Distribution characteristics of ammonia oxidizing microorganisms in rhizosphere sediments of cattail
Xiaohong Zhou, Jinping Zhang, Yimin Li, Biao Liu, Jinyu Chu, Mingyuan Wang, Zhenli He
School of the Environment and Safety Engineering, Jiangsu University, Zhenjiang, Jiangsu 212013, China.
The abundance, diversity and community structure of ammonia-oxidizing archaea (AOA) and ammonia-oxidizing bacteria (AOB) were investigated, using amoA gene as a molecular biomarker, to examine how cattail (Typha orientalis) growth affects the abundances and communities of AOB and AOA in the rhizosphere sediment. Clone libraries and qPCR (quantitative polymerase chain reaction) results indicated the amoA gene copies numbers, relative abundance of AOA and AOB amoA gene clone libraries were highest in rhizosphere sediment, followed by non-rhizosphere sediment and control, indicating that cattail growth has a remarkable effect on the abundance and community structure of ammonia oxidizing microorganisms. Diversity index (Chao1 and Shannon H) have an obvious variation in cattail rhizosphere, non-rhizosphere and control sediments. The average values of Shannon H of AOA and AOB in the rhizosphere sediment were higher than the non-rhizosphere sediment and control. The average value of Chao1 was highest in non-rhizosphere sediment for AOA, whereas, was highest in the rhizosphere sediment for AOB. The abundance, diversity and community structure of AOA and AOB were obvious different in the cattail's three developmental stages, and higher abundances and more complex community structure were obtained in the maturity stage, which may be attributable to the higher root exudation owing to fast growth rates and strong metabolisms in the maturity stage. In addition, despite higher abundant of AOA versus AOB was demonstrated in the cattail rhizosphere, non-rhizosphere sediment and control, bacteria, not archaeal, have more ecosystem functions and play a more important role in dominating ammonia oxidation under the conditions of this study according to the two findings from the present study. One is that AOB had a more diverse and more complex community structure than AOA; the other is that the average value of potential nitrification rates (PNRs) significantly decreased (by 49.08%, 53.69% and 10.39%, respectively) in rhizosphere, non-rhizosphere sediment and control, as compared to PNRs without the ampicillin, when ammonia-oxidizing bacteria were inhibited by ampicillin.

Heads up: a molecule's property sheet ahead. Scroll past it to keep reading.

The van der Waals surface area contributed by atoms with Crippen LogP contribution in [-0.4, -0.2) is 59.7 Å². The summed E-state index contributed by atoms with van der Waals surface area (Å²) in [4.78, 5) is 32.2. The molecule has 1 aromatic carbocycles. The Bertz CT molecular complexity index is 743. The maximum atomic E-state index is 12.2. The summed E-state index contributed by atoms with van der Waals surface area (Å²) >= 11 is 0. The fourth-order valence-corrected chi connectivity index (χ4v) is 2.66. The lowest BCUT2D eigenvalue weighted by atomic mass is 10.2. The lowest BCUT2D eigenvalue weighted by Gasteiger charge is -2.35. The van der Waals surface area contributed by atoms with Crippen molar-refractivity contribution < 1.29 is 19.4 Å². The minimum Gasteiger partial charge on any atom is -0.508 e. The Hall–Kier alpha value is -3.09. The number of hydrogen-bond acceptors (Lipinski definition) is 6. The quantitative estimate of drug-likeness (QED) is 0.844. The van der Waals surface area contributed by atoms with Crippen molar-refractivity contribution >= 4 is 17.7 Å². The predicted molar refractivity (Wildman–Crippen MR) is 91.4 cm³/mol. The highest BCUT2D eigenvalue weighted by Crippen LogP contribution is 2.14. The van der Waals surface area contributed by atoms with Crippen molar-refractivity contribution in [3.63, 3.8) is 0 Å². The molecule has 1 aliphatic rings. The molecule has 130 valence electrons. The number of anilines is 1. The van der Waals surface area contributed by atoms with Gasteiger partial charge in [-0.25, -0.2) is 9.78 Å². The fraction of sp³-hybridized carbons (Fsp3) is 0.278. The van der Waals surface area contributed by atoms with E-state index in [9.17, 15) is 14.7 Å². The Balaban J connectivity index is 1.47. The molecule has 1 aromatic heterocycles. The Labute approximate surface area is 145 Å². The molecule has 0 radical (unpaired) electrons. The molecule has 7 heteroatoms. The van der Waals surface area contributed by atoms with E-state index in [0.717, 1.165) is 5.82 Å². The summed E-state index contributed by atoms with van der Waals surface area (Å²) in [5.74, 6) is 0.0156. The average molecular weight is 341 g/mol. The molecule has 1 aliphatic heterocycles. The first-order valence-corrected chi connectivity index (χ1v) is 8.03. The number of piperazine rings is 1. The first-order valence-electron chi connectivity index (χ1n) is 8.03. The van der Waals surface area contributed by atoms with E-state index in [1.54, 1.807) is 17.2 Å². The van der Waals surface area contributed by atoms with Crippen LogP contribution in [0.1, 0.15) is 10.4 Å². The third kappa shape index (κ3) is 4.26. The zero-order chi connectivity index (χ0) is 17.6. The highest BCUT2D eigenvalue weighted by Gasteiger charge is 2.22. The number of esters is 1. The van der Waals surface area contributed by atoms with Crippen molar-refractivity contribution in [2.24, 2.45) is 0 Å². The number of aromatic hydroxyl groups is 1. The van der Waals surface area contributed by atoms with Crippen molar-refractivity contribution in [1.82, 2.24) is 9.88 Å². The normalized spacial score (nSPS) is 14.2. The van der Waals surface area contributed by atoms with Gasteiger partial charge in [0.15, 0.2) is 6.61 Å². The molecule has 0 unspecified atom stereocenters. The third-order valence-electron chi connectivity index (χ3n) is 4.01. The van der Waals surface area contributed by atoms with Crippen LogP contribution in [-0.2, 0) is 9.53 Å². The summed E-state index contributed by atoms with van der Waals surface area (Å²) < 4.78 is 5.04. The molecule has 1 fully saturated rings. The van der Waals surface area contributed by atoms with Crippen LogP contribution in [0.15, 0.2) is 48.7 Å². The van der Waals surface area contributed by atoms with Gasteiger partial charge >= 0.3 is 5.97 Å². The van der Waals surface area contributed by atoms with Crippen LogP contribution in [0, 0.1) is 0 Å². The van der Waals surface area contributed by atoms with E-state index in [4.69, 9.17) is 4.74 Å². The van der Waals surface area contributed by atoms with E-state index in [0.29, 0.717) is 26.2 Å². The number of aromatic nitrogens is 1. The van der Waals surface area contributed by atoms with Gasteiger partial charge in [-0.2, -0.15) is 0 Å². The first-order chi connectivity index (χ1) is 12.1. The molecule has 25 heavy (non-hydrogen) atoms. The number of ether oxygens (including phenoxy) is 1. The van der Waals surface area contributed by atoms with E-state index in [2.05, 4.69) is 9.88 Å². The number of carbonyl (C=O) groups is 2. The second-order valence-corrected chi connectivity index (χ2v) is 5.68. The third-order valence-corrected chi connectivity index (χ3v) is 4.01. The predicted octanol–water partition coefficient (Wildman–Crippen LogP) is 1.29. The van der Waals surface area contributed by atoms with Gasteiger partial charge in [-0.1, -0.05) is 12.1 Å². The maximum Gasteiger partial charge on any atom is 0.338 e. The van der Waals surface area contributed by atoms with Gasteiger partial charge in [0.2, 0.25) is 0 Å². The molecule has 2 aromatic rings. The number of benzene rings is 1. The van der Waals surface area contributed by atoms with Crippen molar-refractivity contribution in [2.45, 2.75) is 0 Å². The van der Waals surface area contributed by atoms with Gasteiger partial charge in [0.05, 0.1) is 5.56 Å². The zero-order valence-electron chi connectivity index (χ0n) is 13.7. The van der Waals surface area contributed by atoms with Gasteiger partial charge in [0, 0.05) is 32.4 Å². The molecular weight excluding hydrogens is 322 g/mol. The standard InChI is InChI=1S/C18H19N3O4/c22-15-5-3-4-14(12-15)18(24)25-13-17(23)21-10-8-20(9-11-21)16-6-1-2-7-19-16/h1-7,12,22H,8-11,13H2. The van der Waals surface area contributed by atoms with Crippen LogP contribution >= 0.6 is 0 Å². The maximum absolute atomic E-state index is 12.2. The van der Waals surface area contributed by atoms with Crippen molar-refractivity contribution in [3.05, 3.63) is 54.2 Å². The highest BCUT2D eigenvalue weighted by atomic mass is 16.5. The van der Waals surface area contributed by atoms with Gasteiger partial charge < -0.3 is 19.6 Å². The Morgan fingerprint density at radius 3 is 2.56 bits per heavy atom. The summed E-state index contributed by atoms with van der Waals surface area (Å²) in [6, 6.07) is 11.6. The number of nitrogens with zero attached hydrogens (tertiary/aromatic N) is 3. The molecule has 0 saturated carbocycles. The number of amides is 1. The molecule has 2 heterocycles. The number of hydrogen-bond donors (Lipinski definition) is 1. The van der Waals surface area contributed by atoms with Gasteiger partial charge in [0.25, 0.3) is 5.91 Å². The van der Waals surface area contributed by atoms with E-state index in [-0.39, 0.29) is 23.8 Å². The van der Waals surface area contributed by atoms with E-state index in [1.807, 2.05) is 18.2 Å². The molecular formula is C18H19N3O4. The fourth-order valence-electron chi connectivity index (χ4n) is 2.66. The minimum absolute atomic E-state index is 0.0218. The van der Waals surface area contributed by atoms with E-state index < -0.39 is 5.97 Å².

Keywords: Ammonia-oxidizing bacteria; Ammonia-oxidizing archaea; Nitrification; Rhizosphere; Cattail.